Last night was Erev Rosh Hashanah (Jewish New Year’s Eve), so there was a need to bake something suitable for a Jewish occasion, so what could be better than cheesecake? What I think of as “Jewish cheesecake”, which is broadly similar to what Americans call “New York Cheesecake”, actually hails from Poland, where it’s not particularly Jewish and is called Sernik.
Dozens of countries have versions of curd cheese: paneer in India, Quark in Germany, túró in Hungary, labneh in the Middle East and many more. The Polish version is called twaróg: just about all the Sernik recipes I’ve found use this. It’s readily available in England; otherwise use any other curd cheese: farmer’s cheese, ricotta, etc.
There are many different variations of Sernik, regional or otherwise, which use different toppings and/or pastry bases; some even dispense with the pastry altogether. I’ve chosen the version from Kraków, Sernik krakowski, largely because it looks pretty and I’ve actually been to Kraków. The pastry is a fairly standard shortcrust, except that it includes baking powder, thus ending up somewhere between a pastry and a cake. The Kraków-specific bit is to top the cheesecake with a lattice made of the same pastry. I’ve included raisins (definitely part of the cheesecakes of my childhood) and separated my eggs, making a meringue with the whites: this makes the finished product lighter.
- 280g plain flour (OO if you have it)
- 5g baking powder
- 2g salt
- 140g butter (start from cold)
- 2 large eggs
- 100g sugar
- 50g soured cream
- In the bowl of a food processor, mix flour, baking powder and salt
- Cut the butter into cubes, add into the food processor and process for 20 seconds or so until you get to the consistency of fine breadcrumbs
- Add the eggs, sugar and soured cream, process for a few seconds until thoroughly blended
- Form the dough into a ball, put into a covered bowl and refrigerate for 30 minutes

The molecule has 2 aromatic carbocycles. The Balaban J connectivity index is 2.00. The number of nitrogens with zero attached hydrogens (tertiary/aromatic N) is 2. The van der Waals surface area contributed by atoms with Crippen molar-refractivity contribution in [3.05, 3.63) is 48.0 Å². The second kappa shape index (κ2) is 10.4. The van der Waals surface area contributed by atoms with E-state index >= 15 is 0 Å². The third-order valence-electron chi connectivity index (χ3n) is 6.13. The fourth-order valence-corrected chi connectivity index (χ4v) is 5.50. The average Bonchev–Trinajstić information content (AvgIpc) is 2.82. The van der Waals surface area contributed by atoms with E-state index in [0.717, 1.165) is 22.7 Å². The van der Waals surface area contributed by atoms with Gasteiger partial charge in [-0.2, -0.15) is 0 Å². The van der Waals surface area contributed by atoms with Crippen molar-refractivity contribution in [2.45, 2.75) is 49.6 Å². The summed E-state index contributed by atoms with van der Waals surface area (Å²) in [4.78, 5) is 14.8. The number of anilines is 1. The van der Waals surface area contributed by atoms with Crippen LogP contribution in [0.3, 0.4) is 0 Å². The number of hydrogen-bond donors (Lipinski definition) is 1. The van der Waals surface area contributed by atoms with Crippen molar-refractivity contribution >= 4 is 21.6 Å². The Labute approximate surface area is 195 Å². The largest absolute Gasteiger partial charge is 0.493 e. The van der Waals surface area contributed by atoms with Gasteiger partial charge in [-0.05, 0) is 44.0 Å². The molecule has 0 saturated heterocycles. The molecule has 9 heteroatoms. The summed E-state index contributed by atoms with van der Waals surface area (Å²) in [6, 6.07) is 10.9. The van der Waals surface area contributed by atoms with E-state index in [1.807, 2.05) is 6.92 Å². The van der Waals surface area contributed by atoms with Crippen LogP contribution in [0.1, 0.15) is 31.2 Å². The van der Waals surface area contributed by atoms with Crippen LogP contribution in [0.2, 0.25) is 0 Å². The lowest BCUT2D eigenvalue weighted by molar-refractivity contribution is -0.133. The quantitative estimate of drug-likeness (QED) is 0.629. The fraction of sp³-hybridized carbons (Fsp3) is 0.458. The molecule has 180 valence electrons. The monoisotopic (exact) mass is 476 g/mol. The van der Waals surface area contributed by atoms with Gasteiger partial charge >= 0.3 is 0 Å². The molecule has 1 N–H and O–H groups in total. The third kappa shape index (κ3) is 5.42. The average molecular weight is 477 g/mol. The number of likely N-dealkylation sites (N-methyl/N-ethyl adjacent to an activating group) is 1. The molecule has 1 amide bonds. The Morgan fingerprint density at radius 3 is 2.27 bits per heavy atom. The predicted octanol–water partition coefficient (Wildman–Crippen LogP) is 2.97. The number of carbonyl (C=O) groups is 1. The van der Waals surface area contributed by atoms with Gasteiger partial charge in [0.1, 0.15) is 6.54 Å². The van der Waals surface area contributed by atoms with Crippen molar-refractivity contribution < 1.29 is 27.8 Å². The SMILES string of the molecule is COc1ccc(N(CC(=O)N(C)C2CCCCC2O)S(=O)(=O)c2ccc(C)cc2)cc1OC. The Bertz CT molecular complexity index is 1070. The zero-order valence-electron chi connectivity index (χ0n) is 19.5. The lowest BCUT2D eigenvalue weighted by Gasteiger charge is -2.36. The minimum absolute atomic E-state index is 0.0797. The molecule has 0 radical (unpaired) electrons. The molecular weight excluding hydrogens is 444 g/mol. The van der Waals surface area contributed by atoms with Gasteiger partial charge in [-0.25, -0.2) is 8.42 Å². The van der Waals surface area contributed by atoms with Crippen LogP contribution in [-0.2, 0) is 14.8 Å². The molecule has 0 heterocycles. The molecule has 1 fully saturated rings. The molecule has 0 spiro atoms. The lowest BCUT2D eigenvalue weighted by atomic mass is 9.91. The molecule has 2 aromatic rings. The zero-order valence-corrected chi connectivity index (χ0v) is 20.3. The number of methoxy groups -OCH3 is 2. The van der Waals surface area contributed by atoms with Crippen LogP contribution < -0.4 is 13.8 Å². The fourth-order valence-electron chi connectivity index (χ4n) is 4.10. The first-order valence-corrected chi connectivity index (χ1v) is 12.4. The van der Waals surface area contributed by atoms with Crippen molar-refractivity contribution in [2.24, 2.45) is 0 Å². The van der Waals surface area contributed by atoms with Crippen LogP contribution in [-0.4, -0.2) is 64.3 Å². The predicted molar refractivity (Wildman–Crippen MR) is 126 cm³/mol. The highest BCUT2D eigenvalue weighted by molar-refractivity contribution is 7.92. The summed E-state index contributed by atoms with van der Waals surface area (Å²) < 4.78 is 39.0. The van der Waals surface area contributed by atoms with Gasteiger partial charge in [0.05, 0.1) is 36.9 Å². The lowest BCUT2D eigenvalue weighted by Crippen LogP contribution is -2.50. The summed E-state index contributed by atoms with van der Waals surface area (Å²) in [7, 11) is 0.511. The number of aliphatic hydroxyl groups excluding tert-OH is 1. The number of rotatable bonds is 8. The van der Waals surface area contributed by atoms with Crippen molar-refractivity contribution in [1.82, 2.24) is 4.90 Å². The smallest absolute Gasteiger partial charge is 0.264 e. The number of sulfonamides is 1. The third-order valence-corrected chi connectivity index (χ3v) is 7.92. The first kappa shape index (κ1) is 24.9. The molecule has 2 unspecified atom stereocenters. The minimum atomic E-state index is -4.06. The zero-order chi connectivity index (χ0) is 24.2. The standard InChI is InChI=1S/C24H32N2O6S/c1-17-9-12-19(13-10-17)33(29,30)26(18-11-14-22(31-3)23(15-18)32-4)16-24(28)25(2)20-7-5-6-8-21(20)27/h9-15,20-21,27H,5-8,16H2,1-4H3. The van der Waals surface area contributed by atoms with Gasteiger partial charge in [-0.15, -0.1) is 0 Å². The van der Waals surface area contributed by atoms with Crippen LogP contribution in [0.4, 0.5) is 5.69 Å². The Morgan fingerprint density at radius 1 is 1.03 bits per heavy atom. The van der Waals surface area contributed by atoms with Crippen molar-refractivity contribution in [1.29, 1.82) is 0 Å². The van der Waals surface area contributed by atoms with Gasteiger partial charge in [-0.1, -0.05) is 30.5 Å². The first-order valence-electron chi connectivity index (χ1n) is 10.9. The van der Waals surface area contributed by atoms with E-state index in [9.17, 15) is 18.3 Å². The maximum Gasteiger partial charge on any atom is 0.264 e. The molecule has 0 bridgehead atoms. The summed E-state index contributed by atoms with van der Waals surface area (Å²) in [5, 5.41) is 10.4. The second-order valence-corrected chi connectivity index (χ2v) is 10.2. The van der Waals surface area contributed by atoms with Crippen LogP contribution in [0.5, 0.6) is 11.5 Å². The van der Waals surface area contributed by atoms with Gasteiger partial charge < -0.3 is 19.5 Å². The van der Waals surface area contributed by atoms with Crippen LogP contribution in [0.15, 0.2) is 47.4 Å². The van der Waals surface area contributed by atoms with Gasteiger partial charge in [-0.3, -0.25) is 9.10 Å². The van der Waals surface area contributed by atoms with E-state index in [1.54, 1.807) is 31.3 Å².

- Preheat your oven to 180℃ fan
- Grease a cake tin around 28cm diameter
- Take about ⅔ of the pastry and roll out on a generously floured surface
- Line the base and sides of the tin, pressing the pastry firmly into the corners. Prick the base with a fork. Add any offcuts to the rest of your pastry and set aside
- Line with baking paper and fill with baking beads. Bake for 15 minutes
- When you’ve taken out the pastry, reduce the oven temperature to 150℃
The cheese filling
- 2 eggs
- 100g butter, soft
- 500g twaróg or other curd cheese
- 25 g flour
- 100g sugar
- vanilla extract to taste
- 125 g raisins
- Separate the eggs.
- Beat the butter until smooth.
- Add the twaróg and mix thoroughly
- Add the egg yolks, flour, and vanilla and mix
- Beat the egg whites until soft, add the sugar and mix until stiff
- Fold the two mixtures and the raisins together
- Roll out the remaining pastry and cut into 1cm wide strips
- If you haven’t already, remove the baking beads and paper from your blind-baked pastry case.
- Fill the pastry case with the cheese filling
- Form a lattice over the top of your cheesecake with the strips of pastry (if you don’t know how to do this, YouTube is your friend)
- Bake for around 50 minutes until the pastry lattice is nicely brown
- Leave to cool